Sometimes, when travel is not possible (crossing prefectures is still strongly discouraged at the moment), local food can manage to transport you there somehow.
My spouse went to Okinawa for work and because we couldn't tag along, he brought back some distinctly Okinawan flavors for us to enjoy.
One is a bottle of 100% shikuwasa juice. Shikuwasa is a citrus native to Okinawa, and is believed to be behind Okinawan longevity. Compared to other citruses, shikuwasa has the highest amount of nobiletin, a flavonoid with various health benefits. Its fragrance is distinctly different from lemon, lime or yuzu, but its uses are similar. A bottle of shikuwasa juice can go a long way. A tablespoon or so blended with honey and a glassful of water makes a refreshing juice. Whisk a small amount with olive oil, salt and pepper for a nice salad dressing. If there is one and only one thing you could bring back from Okinawa, shikuwasa juice should be it.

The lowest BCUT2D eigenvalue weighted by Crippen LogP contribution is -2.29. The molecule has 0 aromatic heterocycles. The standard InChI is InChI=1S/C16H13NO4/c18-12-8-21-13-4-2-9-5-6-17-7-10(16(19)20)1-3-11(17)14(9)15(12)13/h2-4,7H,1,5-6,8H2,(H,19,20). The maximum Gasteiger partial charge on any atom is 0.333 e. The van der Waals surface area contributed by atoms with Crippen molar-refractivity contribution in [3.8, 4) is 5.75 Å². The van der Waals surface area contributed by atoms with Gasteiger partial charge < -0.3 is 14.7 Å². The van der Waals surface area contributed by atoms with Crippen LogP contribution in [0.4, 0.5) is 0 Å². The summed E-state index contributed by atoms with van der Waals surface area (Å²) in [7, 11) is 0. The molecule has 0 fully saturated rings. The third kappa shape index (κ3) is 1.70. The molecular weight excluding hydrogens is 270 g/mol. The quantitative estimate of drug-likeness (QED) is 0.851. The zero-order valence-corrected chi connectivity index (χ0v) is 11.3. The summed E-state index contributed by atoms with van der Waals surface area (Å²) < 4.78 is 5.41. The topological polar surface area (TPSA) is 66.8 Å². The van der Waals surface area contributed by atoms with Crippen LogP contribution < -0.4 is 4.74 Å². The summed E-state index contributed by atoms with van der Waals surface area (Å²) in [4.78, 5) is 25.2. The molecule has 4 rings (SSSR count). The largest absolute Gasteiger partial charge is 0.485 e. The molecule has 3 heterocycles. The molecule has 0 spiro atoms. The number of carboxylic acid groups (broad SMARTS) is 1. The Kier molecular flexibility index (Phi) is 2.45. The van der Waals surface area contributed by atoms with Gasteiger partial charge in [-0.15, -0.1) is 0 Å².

Thankfully, my spouse could bring back more than one item. Our kids required him to return with a box of chinsuko, Okinawa's version of shortbread typically shaped like fingers with ridges on the side. Made with lard (or oil), flour, and sugar, chinsuko's crisp texture crumbles in your mouth and its savory sweetness is best consumed with a cup of tea. There are many flavors of chinsuko -- beni-imo (purple yam), pineapple, and chocolate, among others -- but the plain sugar ones remain to be our favorite. Conveniently packed in neat boxes, they are popular souvenir items to bring back for friends and coworkers.
With space to spare in his bag, he packed some battered nuts (these are peanuts coated in a crispy taco, cheese, and pepper batter) and crispy squid munchies. The more famous brand of these battered nuts is Orion, the batter being made with Okinawa's Orion beer. Squid munchies bring back memories of Okinawa's fresh seafood.
It will be a while before we can hop on a plane to Okinawa but this taste trip is enough to tide us over till then.